Staying hydrated is important for everyone — especially considering that water makes up more than half of the human body!
“60 percent of our body is composed of water, 75 percent in our muscles, 85 percent in our brains, it’s like oil to a machine,” explained Dr. Roberta Lee at Medicine Daily.
But we don’t drink enough. According to recent research at the Institute of Medicine, 75 percent of Americans are perpetually dehydrated.
As people with diabetes, drinking enough water is especially crucial. Even a little dehydration during the day (which is easier than we realize) can impact our blood sugars.
This article will explain how dehydration affects blood sugar levels, how much water we should drink each day, who should limit their water intake, and what else you can drink if you don’t want to just drink plain water.
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How water impacts your diabetes
Quite simply, when you don’t drink enough water, the glucose in your bloodstream becomes more concentrated. And that leads to higher blood sugar levels. Both mild and severe dehydration can have a notable impact on your diabetes.
Even a mild level of dehydration — something you may not even feel — could easily leave your blood sugar levels 50 to 100 mg/dL higher than if you were drinking enough water.
If you’re consistently dehydrated on a daily basis, you might even be compensating with higher insulin levels than you’d need if your body was getting the water it needed.
More severe levels of dehydration, on the other hand, can drive blood sugars very high very quickly. For example, repeated vomiting from food poisoning or a stomach virus can lead to very sudden high blood sugar levels. But after an IV of fluids at the emergency room, you’ll likely see your blood sugar drop quickly towards normal levels without additional insulin.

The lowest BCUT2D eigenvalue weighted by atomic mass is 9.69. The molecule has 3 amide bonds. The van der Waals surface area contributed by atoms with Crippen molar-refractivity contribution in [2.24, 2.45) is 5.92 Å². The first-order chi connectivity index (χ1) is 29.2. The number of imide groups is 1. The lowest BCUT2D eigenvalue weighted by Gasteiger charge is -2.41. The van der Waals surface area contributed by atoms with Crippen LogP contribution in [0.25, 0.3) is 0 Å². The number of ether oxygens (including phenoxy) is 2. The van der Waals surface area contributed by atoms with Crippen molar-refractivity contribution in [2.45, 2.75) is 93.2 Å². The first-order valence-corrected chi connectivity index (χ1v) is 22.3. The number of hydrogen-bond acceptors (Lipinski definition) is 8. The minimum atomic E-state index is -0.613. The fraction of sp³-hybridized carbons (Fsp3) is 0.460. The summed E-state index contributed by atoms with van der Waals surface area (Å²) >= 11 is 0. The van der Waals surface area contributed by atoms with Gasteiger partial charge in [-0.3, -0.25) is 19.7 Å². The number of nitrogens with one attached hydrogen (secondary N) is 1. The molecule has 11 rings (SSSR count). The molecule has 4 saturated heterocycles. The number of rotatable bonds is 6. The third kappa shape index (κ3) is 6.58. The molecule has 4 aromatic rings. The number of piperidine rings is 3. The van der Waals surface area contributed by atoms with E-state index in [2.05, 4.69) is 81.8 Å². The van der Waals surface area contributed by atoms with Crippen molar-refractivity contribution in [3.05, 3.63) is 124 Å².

It’s the simple issue of severe dehydration causing the glucose in your bloodstream to become extremely concentrated, and then quickly diluting it with plenty of fluids.
Almost every process in your body relies on water
Water actually does far more for our body than we realize. Water aids your digestion, lubricates joints, help flush waste products and performs a host of other important tasks in your body. Not being properly hydrated will significantly reduce your physical capacity and brain function.
According to Harvard University, adequate water intake is vital for a variety of daily functions within our body:
- carries nutrients and oxygen to cells throughout your body
- flushes bacteria from your bladder
- aids in the digestion of meals
- prevents constipation
- normalizes your blood pressure
- maintains a stable heartbeat
- cushions your joints
- protects your organs and tissues from a variety of potential damage
- regulates your body temperature
- maintains your body’s electrolyte/sodium levels
Water has been pinpointed in many studies as an important part of losing weight, but researchers still aren’t clear how it’s accelerating your weight-loss efforts.
Theories behind water consumption and weight-loss include:
- Drinking more water means you’re likely drinking less soda and other sugar-laden beverages
- Drinking more water might boost your metabolism and cause you to burn more calories
- Drinking more water might help reduce cravings for not-so-healthy foods
- Drinking more water in place of diet soda may reduce insulin resistance